Scenting: Essential Oils vs. Fragrance Oils & Our New Alternative July 17 2015, 1 Comment

It's no lie that essential oils have earned their place in the spotlight as of late. Rapidly growing in popularity, they have been touted to be a cure-all for everything from headaches to foot fungus. Here at The Rex Apothecary I have dedicated myself to using only essential oils to scent my body care products, since they are pure, high quality, therapeutic grade plant extracts rather than man-made synthetics that are refined using hazardous chemicals. My theory was that the closer to raw my ingredients can get, the better. 

I still stand firmly by this message. But after careful consideration and after researching the risks and benefits of essential oils vs fragrance oils I've come to a decision on which I will use from now on and it may surprise you:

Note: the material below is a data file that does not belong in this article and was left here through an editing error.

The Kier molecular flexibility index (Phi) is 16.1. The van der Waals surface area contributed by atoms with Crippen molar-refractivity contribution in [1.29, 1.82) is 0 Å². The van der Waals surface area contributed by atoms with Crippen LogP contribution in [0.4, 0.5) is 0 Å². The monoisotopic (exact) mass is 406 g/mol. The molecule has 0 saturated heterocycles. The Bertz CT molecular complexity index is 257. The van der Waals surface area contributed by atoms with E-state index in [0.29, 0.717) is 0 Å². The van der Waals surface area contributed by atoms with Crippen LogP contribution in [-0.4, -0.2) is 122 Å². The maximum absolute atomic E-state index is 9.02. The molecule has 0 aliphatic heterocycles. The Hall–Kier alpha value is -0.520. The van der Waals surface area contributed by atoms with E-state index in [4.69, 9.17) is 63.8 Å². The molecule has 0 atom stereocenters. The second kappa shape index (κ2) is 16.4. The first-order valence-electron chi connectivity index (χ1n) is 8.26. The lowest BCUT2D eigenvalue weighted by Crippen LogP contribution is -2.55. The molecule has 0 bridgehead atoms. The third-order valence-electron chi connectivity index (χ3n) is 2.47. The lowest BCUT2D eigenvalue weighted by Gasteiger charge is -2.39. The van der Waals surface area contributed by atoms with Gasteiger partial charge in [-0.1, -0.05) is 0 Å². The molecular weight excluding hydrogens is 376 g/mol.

Neither.

Why, you ask? Pure plant extracted essential oils must certainly be healthy and beneficial for everyone, right? 

After heavy contemplation I have come up with a number of qualms with the current scenting industry:

Fragrances

             First off, fragrances. Too many products on the market contain fragrances which have been shown to cause asthma, skin sensitivity, endocrine disruption, and cancer. Even products labeled as "green", "natural", or "organic" have shown to produce as many hazardous chemical compounds standard ones. The Consumer Product Safety Commission, which regulates cleaning supplies, air fresheners, and laundry products, currently does not require manufacturers to disclose any ingredients on the label, including fragrances in these products. The same is true for fragrances in personal care items, which are overseen by the Food and Drug Administration. The Household Product Labeling Act, currently under review in the U.S. Senate, would require manufacturers to label consumer products with all ingredients, including fragrance mixtures.